journal 2001


hovie - april 2001

April 11
Had goodbye drinks with Manu's friend Sahar who was in town for the furniture shows from Israel. Another friend of Manu's from Israel, Eyal, who's here studying joined us. Mija had a good time grilling the two Isralies about the Hebrew language. Where did it come from? Did Jesus speak it? Is it simialr to Arabic? Didn't come to any final conclusion. Sahar thought it was only about 100 years old but that it had come from the ancient unspoken language that the Torah was written in. Both did agree though that Jesus must have spoke Arabic. Culture in a bar in Milan.

April 8
Went to Manu's home in the country side again with the usual gang. Manu wanted to go for a hike through the woods, and since it was a beautiful day, we all agreed. Well it was fun at first, great sceenery, birds, trees, etc. Then Manu got the great idea to follow this creek into the woods. If you ever are given this option, just walk away, don't even ask, just walk away. Of course we didn't and about half a mile into the woods we hit mud. Nothing too bad so we continued. About a mile and a half into the forrest the mud became pretty bad, not really any dry spots, and none of us had hiking boots. Well you'd think at that point we'd turn back and call it a day. Wrong. We continued through the mud and muck. Then, about 3 miles into the forest the brush became so thick that we were haking our way through it, all the while being 6 inches deep in the muck. Oh yes, one more thing, Natasha was with us. Now she was really loving all of this, every last dripping, soaking, dark brown, mudding, mucky inch of her. She soon became two toned with everything from her shoulders down brown and her head still white. But wait, there's more. About 4 miles into the walk I hear Mija laughing and saying "oh my god." Now she was probably only 25 yards ahead of me but I could not see a thing through the brush. When I finally came upon the scene, I saw her with one shoe off and one arm elbow deep in mud. Yes, she was trying to retrieve her missing shoe which had been sucked off in the mud. She finally got it back but it was soaking wet and muddy. Luckily, at that point we were only about 200 yards from a clearing. Problem was that it was 200 yards up the side of a hill. To make a long story short, we made it up the hill, hiked the 5 miles back to Manu's home (on the road this time, much easier), cleaned up, and drove back to Milan... Exhausted. And Nappy (Natasha) was given a long, long bath.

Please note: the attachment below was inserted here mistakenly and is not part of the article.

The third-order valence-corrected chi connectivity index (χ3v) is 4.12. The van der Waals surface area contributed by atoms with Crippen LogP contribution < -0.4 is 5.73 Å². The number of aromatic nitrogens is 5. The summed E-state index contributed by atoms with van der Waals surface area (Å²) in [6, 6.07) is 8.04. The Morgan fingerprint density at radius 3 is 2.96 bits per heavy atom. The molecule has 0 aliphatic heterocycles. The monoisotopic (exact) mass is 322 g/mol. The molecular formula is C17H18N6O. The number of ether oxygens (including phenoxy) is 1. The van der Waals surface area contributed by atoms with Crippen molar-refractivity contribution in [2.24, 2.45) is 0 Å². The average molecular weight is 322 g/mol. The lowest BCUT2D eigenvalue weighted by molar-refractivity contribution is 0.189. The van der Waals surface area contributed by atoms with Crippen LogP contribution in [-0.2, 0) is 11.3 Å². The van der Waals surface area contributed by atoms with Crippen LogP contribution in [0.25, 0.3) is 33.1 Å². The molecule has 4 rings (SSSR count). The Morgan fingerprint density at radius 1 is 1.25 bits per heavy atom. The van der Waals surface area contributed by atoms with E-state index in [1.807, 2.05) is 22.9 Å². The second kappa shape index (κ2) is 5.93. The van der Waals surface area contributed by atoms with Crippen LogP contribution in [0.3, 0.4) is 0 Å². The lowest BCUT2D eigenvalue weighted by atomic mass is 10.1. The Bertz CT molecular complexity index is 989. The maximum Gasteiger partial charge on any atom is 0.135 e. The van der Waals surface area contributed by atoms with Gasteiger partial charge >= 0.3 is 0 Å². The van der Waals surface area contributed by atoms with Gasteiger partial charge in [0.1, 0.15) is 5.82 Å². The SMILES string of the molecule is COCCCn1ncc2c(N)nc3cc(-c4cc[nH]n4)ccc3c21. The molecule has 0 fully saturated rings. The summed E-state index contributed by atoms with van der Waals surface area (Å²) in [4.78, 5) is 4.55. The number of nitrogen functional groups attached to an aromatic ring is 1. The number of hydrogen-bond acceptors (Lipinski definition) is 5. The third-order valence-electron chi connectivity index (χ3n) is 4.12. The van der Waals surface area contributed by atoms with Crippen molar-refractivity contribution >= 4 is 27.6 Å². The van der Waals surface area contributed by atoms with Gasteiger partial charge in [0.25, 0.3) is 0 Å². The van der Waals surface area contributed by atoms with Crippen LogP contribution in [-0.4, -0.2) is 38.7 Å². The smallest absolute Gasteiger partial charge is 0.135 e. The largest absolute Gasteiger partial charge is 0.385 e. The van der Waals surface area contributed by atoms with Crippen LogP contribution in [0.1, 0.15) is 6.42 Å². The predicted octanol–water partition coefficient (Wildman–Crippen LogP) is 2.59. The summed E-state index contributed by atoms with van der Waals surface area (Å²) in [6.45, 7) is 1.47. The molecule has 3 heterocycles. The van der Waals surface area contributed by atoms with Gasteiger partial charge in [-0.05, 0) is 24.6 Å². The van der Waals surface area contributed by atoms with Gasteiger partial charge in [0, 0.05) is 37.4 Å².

April 6
Went to an opening for one of Manu's friends who designs bizarre chairs as part of the week long furniture shows. The whole show was pictures of famous Milanese people with the chair, and then, at the end of the exhibition is the actual chair. Interesting but not a chair I'd want. Good treats though, expecially the ice cream bon bons. Afterward about 10 of us went to a cool tratoria in the Navigli district and met up with an ex co-worker of Andy's who was in town for the shows. He's now living and working in New York city but worked here for 3 years. Had way too much food as we ordered 3 giant platters of various risottos: mushroom, red wine, ham. Didn't like the red wine one but the other two were fabulous.

April 4